FIG. 4 is a conceptual block diagram of another embodiment of the present invention.

In the drawings, like reference numbers generally refer to corresponding parts throughout the different views.

DETAILED DESCRIPTION OF THE INVENTION

Generally, embodiments of the present invention detect the presence or absence of an incoming signal and assess whether or not the signal is of an expected type by autocorrelating the incoming signal with a time delayed copy of itself and by crosscorrelating the signal with the expected signal type. The autocorrelation and crosscorrelation operations preferably take place in parallel to each other. The results of the autocorrelation and crosscorrelation may then be compared to determine the signal presence and type.

FIG. 1 is a flow diagram illustrating a method in accordance with an embodiment of the present invention. In this embodiment, a signal is received in Step 100. The strength of the received signal is evaluated to ensure that it exceeds a predetermined threshold value before the signal is further processed (Step 102). In these optional embodiments, if the signal strength is insufficient the signal is not processed further. The received signal may also be hardlimited prior to further processing. Next, the signal is autocorrelated with a time delayed copy of itself to form an autocorrelation result (Step 110). In the preferred embodiment, the autocorrelation (Step 110) comprises summing over at least two symbol periods an absolute value of a result obtained by multiplying the signal with a time delayed copy of itself. This autocorrelation (Step 110) is preferably performed by a standard autocorrelator, known generally to those skilled in the art. The autocorrelation (Step 110) is more robust when the analog saturation is minimized.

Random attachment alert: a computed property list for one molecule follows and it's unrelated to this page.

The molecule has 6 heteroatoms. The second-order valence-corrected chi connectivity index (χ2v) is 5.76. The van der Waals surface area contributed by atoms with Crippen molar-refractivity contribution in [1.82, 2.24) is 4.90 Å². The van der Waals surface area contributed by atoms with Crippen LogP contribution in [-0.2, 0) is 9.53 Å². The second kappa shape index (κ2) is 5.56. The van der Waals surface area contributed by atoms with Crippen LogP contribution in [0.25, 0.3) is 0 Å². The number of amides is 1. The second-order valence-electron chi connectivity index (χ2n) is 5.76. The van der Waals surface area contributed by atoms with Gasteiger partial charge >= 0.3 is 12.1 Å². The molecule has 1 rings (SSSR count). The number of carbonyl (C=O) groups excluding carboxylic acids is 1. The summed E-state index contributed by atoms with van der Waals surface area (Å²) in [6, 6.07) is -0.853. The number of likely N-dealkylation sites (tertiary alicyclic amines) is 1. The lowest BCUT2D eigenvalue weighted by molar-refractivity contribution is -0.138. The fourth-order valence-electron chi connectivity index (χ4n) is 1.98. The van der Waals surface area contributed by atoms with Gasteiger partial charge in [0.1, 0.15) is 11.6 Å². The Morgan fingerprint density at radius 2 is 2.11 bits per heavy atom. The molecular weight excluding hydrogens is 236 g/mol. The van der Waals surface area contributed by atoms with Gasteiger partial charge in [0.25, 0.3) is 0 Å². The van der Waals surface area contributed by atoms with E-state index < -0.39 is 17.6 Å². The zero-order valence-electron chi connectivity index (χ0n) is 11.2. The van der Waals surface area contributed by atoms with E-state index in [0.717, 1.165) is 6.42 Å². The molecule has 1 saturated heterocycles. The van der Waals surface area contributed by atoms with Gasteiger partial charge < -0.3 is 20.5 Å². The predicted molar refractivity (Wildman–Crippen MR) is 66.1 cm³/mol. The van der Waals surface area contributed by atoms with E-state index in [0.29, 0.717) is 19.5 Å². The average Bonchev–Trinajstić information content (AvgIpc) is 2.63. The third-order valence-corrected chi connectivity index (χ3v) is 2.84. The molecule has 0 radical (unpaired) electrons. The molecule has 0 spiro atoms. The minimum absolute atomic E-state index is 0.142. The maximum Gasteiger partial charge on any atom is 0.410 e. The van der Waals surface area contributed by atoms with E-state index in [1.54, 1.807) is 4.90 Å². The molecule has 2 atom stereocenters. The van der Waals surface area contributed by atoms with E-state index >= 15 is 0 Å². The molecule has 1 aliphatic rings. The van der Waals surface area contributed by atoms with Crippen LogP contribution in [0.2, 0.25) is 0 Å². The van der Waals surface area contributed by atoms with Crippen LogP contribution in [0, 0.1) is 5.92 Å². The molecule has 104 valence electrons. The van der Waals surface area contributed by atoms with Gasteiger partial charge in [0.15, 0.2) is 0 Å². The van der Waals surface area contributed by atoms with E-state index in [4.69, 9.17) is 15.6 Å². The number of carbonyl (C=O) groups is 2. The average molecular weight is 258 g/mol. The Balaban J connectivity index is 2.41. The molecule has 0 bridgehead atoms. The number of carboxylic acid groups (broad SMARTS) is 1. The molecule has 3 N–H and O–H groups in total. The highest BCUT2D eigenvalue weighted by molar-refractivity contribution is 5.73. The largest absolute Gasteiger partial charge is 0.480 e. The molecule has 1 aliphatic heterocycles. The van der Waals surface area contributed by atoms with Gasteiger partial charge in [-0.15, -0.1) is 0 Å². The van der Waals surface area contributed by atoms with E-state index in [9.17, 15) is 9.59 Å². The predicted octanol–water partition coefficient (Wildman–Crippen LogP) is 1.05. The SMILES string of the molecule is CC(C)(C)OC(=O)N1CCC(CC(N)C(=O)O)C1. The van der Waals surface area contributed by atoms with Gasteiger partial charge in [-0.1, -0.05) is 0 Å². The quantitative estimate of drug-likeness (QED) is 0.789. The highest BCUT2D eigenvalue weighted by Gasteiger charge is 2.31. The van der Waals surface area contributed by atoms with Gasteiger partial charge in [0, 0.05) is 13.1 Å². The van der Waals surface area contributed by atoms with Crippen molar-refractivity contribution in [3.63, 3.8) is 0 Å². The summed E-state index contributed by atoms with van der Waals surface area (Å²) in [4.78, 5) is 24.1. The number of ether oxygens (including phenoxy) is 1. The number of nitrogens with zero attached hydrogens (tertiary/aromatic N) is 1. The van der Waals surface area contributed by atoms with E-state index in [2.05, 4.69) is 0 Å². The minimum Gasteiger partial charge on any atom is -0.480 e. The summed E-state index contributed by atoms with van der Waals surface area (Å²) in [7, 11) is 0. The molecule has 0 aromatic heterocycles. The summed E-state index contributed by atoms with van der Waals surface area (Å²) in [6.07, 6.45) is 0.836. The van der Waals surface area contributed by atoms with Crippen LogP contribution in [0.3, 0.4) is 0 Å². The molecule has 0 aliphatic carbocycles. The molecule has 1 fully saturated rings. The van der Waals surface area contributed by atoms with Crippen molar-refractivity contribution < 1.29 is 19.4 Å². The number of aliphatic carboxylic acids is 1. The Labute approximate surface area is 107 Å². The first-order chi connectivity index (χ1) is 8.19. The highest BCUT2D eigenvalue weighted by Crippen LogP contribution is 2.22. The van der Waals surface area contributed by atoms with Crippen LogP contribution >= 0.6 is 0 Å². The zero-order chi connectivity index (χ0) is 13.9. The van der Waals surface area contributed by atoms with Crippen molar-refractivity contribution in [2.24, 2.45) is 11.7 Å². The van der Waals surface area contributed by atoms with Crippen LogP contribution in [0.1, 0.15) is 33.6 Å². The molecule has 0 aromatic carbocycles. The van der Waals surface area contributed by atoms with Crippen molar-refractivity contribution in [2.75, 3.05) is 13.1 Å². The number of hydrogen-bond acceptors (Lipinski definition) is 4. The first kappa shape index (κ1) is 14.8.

Simultaneously, in a process preferably performed in parallel to the autocorrelation process, the signal is crosscorrelated with one or more expected signal types to form one or more crosscorrelation results (Step 120). In the preferred embodiment, the crosscorrelation (Step 120) comprises comparing the signal to a Barker sequence or a SHORT sequence using a matched filter. The SHORT and Barker sequences are known in the art as being related to the IEEE 802.11a and 802.11b standards, respectively. In alternate embodiments, the crosscorrelation (Step 120) may also comprise summing over at least two symbol periods an absolute value of a result obtained by convolving the signal with a SHORT sequence. In some embodiments, the SHORT sequence is hardlimited. Preferably, the crosscorrelation (Step 120) is performed by a standard crosscorrelator, known generally to those skilled in the art.